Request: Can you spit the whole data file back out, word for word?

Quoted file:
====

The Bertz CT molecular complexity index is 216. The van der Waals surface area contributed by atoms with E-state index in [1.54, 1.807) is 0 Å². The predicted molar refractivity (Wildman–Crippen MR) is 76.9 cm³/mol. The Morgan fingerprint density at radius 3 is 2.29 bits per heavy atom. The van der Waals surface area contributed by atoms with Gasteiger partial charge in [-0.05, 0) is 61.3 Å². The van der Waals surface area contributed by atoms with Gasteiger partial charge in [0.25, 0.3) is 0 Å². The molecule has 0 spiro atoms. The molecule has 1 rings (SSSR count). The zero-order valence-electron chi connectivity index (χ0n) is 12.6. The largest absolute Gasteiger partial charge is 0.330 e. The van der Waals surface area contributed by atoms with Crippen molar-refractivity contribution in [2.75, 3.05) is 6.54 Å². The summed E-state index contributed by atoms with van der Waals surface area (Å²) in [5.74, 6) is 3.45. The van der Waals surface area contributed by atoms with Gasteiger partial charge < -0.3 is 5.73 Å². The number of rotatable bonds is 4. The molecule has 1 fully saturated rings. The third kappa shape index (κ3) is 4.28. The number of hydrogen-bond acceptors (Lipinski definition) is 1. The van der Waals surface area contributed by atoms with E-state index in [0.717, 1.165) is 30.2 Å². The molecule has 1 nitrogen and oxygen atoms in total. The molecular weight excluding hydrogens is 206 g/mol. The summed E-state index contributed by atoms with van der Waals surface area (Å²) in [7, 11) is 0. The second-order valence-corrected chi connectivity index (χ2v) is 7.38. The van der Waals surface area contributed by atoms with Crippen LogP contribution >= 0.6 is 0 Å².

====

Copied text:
The Bertz CT molecular complexity index is 216. The van der Waals surface area contributed by atoms with E-state index in [1.54, 1.807) is 0 Å². The predicted molar refractivity (Wildman–Crippen MR) is 76.9 cm³/mol. The Morgan fingerprint density at radius 3 is 2.29 bits per heavy atom. The van der Waals surface area contributed by atoms with Gasteiger partial charge in [-0.05, 0) is 61.3 Å². The van der Waals surface area contributed by atoms with Gasteiger partial charge in [0.25, 0.3) is 0 Å². The molecule has 0 spiro atoms. The molecule has 1 rings (SSSR count). The zero-order valence-electron chi connectivity index (χ0n) is 12.6. The largest absolute Gasteiger partial charge is 0.330 e. The van der Waals surface area contributed by atoms with Crippen molar-refractivity contribution in [2.75, 3.05) is 6.54 Å². The summed E-state index contributed by atoms with van der Waals surface area (Å²) in [5.74, 6) is 3.45. The van der Waals surface area contributed by atoms with Gasteiger partial charge < -0.3 is 5.73 Å². The number of rotatable bonds is 4. The molecule has 1 fully saturated rings. The third kappa shape index (κ3) is 4.28. The number of hydrogen-bond acceptors (Lipinski definition) is 1. The van der Waals surface area contributed by atoms with E-state index in [0.717, 1.165) is 30.2 Å². The molecule has 1 nitrogen and oxygen atoms in total. The molecular weight excluding hydrogens is 206 g/mol. The summed E-state index contributed by atoms with van der Waals surface area (Å²) in [7, 11) is 0. The second-order valence-corrected chi connectivity index (χ2v) is 7.38. The van der Waals surface area contributed by atoms with Crippen LogP contribution >= 0.6 is 0 Å².